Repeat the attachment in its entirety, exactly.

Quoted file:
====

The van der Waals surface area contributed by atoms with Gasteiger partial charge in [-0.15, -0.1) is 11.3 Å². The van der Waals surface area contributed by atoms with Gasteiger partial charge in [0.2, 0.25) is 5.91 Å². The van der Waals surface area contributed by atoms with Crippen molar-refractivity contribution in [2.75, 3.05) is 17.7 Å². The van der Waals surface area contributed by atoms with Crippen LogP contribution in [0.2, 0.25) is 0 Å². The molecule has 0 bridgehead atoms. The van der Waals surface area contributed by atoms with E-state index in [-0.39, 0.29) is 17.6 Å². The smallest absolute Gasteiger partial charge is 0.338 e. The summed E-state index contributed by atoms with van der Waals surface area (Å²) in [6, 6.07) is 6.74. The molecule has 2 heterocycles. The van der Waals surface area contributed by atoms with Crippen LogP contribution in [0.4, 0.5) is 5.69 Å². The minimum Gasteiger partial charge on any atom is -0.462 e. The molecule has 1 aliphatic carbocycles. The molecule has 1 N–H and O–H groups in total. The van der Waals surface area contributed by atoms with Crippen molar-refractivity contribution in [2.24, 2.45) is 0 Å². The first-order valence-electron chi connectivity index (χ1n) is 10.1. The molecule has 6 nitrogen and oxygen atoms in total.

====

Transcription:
The van der Waals surface area contributed by atoms with Gasteiger partial charge in [-0.15, -0.1) is 11.3 Å². The van der Waals surface area contributed by atoms with Gasteiger partial charge in [0.2, 0.25) is 5.91 Å². The van der Waals surface area contributed by atoms with Crippen molar-refractivity contribution in [2.75, 3.05) is 17.7 Å². The van der Waals surface area contributed by atoms with Crippen LogP contribution in [0.2, 0.25) is 0 Å². The molecule has 0 bridgehead atoms. The van der Waals surface area contributed by atoms with E-state index in [-0.39, 0.29) is 17.6 Å². The smallest absolute Gasteiger partial charge is 0.338 e. The summed E-state index contributed by atoms with van der Waals surface area (Å²) in [6, 6.07) is 6.74. The molecule has 2 heterocycles. The van der Waals surface area contributed by atoms with Crippen LogP contribution in [0.4, 0.5) is 5.69 Å². The minimum Gasteiger partial charge on any atom is -0.462 e. The molecule has 1 aliphatic carbocycles. The molecule has 1 N–H and O–H groups in total. The van der Waals surface area contributed by atoms with Crippen molar-refractivity contribution in [2.24, 2.45) is 0 Å². The first-order valence-electron chi connectivity index (χ1n) is 10.1. The molecule has 6 nitrogen and oxygen atoms in total.